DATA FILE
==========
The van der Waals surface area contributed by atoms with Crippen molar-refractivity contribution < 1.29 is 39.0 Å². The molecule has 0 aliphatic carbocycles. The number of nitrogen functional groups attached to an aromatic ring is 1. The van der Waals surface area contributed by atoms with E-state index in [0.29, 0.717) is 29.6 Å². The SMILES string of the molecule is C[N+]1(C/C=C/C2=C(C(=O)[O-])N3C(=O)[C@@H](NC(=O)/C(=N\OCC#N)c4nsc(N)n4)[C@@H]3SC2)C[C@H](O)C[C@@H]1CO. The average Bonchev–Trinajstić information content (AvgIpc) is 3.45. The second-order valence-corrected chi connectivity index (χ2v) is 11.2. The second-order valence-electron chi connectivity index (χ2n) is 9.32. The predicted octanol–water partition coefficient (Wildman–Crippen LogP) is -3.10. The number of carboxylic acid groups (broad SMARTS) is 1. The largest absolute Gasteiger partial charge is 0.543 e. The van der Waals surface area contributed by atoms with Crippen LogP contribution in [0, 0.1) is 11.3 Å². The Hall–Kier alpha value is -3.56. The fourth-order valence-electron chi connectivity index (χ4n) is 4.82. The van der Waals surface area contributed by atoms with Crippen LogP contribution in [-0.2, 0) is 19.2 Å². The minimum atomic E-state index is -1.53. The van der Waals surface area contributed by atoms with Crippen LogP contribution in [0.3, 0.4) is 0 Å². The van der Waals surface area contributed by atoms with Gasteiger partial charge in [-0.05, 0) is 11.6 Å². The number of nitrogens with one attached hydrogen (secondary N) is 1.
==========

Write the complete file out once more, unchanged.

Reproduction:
The van der Waals surface area contributed by atoms with Crippen molar-refractivity contribution < 1.29 is 39.0 Å². The molecule has 0 aliphatic carbocycles. The number of nitrogen functional groups attached to an aromatic ring is 1. The van der Waals surface area contributed by atoms with E-state index in [0.29, 0.717) is 29.6 Å². The SMILES string of the molecule is C[N+]1(C/C=C/C2=C(C(=O)[O-])N3C(=O)[C@@H](NC(=O)/C(=N\OCC#N)c4nsc(N)n4)[C@@H]3SC2)C[C@H](O)C[C@@H]1CO. The average Bonchev–Trinajstić information content (AvgIpc) is 3.45. The second-order valence-corrected chi connectivity index (χ2v) is 11.2. The second-order valence-electron chi connectivity index (χ2n) is 9.32. The predicted octanol–water partition coefficient (Wildman–Crippen LogP) is -3.10. The number of carboxylic acid groups (broad SMARTS) is 1. The largest absolute Gasteiger partial charge is 0.543 e. The van der Waals surface area contributed by atoms with Crippen LogP contribution in [0, 0.1) is 11.3 Å². The Hall–Kier alpha value is -3.56. The fourth-order valence-electron chi connectivity index (χ4n) is 4.82. The van der Waals surface area contributed by atoms with Crippen LogP contribution in [-0.2, 0) is 19.2 Å². The minimum atomic E-state index is -1.53. The van der Waals surface area contributed by atoms with Crippen LogP contribution in [0.3, 0.4) is 0 Å². The van der Waals surface area contributed by atoms with Gasteiger partial charge in [-0.05, 0) is 11.6 Å². The number of nitrogens with one attached hydrogen (secondary N) is 1.